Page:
Review of THE MARRIAGE SPELL by Mary Jo Putney (see her website)
Ballantine Books, May 2006
Broken of his interest in magic as a young man, Jack Langdon, Lord Frayne now lives for the hunt, the War, and for adventure. While home from the penninsula campaign against Napoleon, Langdon's horse takes a fall and Langdon is critically injured. His friends recognize only one hope--can magic somehow save his life?
Abby Barton has long nursed a crush on Langdon. When his broken body is brought to her home, and his friends promise her any reward at all if she can save him, she impulsively offers a bargain--if she saves him, will he marry her? Marriage seems a better answer than death and Langdon agrees, which puts Abby in a quandry. Can she really enter into a marriage, knowing she's coerced the man she loves into marrying a woman he doesn't want?
As she heals him, Abby learns a lot about Langdon, including the fact that he has magical talents of his own--talents he's not only denied, but hated. The land is full of prejudice against the magical and even Abby, daughter of a Baronet, has to worry about being burned. Langdon's problems go deeper--and include spells cast on him by his teachers, a beautiful Spanish woman, and by someone with a type of dark magic that is more dangerous than anything Abby has ever faced.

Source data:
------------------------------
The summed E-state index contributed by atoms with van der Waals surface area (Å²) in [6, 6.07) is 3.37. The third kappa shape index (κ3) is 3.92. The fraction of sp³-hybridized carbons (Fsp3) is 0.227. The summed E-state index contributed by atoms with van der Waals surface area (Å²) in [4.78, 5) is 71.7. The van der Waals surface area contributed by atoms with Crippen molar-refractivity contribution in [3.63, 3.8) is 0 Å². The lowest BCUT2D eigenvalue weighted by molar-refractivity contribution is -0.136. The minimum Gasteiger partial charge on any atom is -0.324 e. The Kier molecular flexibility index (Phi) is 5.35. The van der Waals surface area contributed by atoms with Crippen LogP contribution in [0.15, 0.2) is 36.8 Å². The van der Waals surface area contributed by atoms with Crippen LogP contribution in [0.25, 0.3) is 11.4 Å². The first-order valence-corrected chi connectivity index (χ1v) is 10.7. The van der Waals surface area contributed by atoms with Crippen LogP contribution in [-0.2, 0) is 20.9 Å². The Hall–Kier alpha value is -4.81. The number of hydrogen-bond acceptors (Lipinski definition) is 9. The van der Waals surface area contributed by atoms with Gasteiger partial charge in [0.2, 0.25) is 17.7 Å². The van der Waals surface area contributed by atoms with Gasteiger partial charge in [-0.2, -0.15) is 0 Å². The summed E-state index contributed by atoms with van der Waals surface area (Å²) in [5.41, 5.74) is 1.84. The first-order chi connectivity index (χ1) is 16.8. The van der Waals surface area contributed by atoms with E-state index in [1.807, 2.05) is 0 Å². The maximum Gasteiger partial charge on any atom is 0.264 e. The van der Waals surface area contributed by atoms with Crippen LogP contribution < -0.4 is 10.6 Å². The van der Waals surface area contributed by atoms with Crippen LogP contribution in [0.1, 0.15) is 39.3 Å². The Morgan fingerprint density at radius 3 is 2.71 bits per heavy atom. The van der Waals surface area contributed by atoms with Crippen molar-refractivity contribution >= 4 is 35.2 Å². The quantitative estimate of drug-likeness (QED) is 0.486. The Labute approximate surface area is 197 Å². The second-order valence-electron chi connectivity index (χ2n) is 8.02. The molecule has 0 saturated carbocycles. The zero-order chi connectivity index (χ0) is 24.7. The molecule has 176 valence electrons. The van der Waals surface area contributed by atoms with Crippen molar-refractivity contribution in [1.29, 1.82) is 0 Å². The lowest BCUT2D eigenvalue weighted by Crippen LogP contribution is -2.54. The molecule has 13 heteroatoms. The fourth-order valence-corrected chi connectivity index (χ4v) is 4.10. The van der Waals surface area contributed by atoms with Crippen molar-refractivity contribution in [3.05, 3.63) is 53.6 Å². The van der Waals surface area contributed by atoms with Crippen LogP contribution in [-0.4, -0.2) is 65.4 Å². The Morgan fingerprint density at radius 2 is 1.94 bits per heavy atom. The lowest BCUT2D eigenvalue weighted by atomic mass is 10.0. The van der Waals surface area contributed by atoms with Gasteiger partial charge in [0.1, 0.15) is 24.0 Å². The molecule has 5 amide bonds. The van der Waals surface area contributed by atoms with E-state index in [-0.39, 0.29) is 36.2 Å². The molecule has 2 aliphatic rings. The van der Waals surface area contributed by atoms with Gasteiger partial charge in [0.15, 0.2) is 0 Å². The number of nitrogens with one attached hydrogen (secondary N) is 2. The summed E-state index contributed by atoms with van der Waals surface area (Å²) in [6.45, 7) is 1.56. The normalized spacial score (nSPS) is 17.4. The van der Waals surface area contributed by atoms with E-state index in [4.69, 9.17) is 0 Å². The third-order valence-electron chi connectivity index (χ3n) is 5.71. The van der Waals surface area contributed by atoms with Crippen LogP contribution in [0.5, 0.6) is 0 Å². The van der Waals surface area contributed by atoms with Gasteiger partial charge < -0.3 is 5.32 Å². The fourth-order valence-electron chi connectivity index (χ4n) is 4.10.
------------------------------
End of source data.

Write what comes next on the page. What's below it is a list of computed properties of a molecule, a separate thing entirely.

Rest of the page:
Author Mary Jo Putney (see more BooksForABuck.com reviews of novels by Putney) combines paranormal elements with regency romance, resulting in a winning combination. All of the regency elements--the elegant dresses that turn the ugy duckling into a beautiful swan, the rough criminals of London, the elaborate rituals of balls and society are lovingly painted. Putney's description of magic as something recognized but hated and feared adds a level of complexity to the plot--and to the relationship. Because Abby has used magic to help Langdon, can she really trust that he wants her for herself. Even when she offers to free him from his promise, how can she know whether his honor, or love propells him to stay with her.
Putney's strong writing and interesting characters propell the reader through the story. THE MARRIAGE SPELL is an enjoyable romp.
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